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Margriet de Moor, Tessa De Loo, Arthur Japin, Renate Dorrestein—and now Oscar van den Boogard. Are there any more brilliant...

A destroyed family and an artfully concealed secret history are laid bare with near-surgical precision in this superbly constructed 1999 novel, the fifth (and first in English translation) by one of Holland’s most accomplished and respected writers.

It begins in 1973 with a heartstopping description of Inez Herman’s discovery of the body of her neighbors’ young daughter Vera Klein at the bottom of the Hermans’ swimming pool. Then, in present-tense narration, and rapid-fire sequences of brief declarative sentences, van den Boogard focuses on the grief of Vera’s mother Oda Klein, her withdrawal from her stricken husband Paul (a career army officer), and Paul’s later “escape” to a military post in Suriname, and his three-year separation from Oda. Then the narrative leaps ahead to 1980, Paul’s return home and muted reconciliation with the emotionally opaque Oda: a situation that’s complicated when Daisy—a 15-year-old American girl staying with the Hermans—becomes the Kleins’ houseguest, remaining with them after the Hermans’ house has been mostly destroyed by a mysterious fire; becoming, in effect, a replacement for the daughter Oda and Paul have lost. Van den Boogard tells this highly charged, haunting story in a series of crisp scenes that shuttle between present and past, reaching crisis points when the impulsive Daisy resists her hosts’ protective embrace, and in the revelatory climactic pages, when Paul’s fellow officer Emil (scarcely a presence until late in the book) becomes the missing piece to the puzzles of Paul’s depressive resignation and Oda’s “excruciating, inhuman, constant aloofness.” The continually shifting tone and texture are further enriched by sudden striking images (e.g., a bedroom window looks “like a cage suspended in the dark”) and deft, lightning-quick transitions among its several principal characters’ limited (indeed occluded) viewpoints.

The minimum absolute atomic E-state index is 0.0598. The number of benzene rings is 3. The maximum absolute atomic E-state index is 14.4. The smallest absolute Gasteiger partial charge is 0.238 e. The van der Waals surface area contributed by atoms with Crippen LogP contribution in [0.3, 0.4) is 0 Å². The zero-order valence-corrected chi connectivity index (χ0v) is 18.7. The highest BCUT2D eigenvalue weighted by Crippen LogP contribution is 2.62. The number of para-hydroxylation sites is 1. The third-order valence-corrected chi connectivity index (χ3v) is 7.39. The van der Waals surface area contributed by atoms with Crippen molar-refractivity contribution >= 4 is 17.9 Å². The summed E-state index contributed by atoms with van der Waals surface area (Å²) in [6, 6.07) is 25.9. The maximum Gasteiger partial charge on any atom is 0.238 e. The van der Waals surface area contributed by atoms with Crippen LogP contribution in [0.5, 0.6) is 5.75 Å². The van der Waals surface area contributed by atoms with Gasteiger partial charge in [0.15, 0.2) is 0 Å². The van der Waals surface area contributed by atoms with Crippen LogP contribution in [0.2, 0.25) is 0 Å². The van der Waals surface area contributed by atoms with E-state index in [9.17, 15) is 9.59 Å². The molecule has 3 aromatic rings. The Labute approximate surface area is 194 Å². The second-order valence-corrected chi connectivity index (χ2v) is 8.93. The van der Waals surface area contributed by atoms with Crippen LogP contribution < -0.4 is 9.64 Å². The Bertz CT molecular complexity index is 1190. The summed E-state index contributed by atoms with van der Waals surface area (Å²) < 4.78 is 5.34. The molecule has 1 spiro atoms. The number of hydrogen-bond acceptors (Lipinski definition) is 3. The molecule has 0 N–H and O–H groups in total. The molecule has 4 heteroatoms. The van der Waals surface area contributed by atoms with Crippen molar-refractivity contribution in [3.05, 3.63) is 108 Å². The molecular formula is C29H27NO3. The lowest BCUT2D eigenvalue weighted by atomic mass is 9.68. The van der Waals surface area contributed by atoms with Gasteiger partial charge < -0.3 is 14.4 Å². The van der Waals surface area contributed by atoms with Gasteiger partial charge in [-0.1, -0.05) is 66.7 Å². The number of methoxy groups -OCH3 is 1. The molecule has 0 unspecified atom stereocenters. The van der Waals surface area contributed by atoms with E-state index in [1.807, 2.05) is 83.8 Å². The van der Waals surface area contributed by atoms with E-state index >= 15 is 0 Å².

Margriet de Moor, Tessa De Loo, Arthur Japin, Renate Dorrestein—and now Oscar van den Boogard. Are there any more brilliant Dutch novelists out there awaiting English translation? Stay tuned.

Pub Date: June 1, 2001

ISBN: 0-374-18585-9

Page Count: 112

Publisher: Farrar, Straus and Giroux

Review Posted Online: May 19, 2010

Kirkus Reviews Issue: April 15, 2001

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A masterpiece of craftsmanship that offers an unparalleled emotional experience. Send a copy to the Swedish Academy.

An ambitious scientific experiment wreaks horrendous toll in the Booker-winning British author’s disturbingly eloquent sixth novel (after When We Were Orphans, 2000).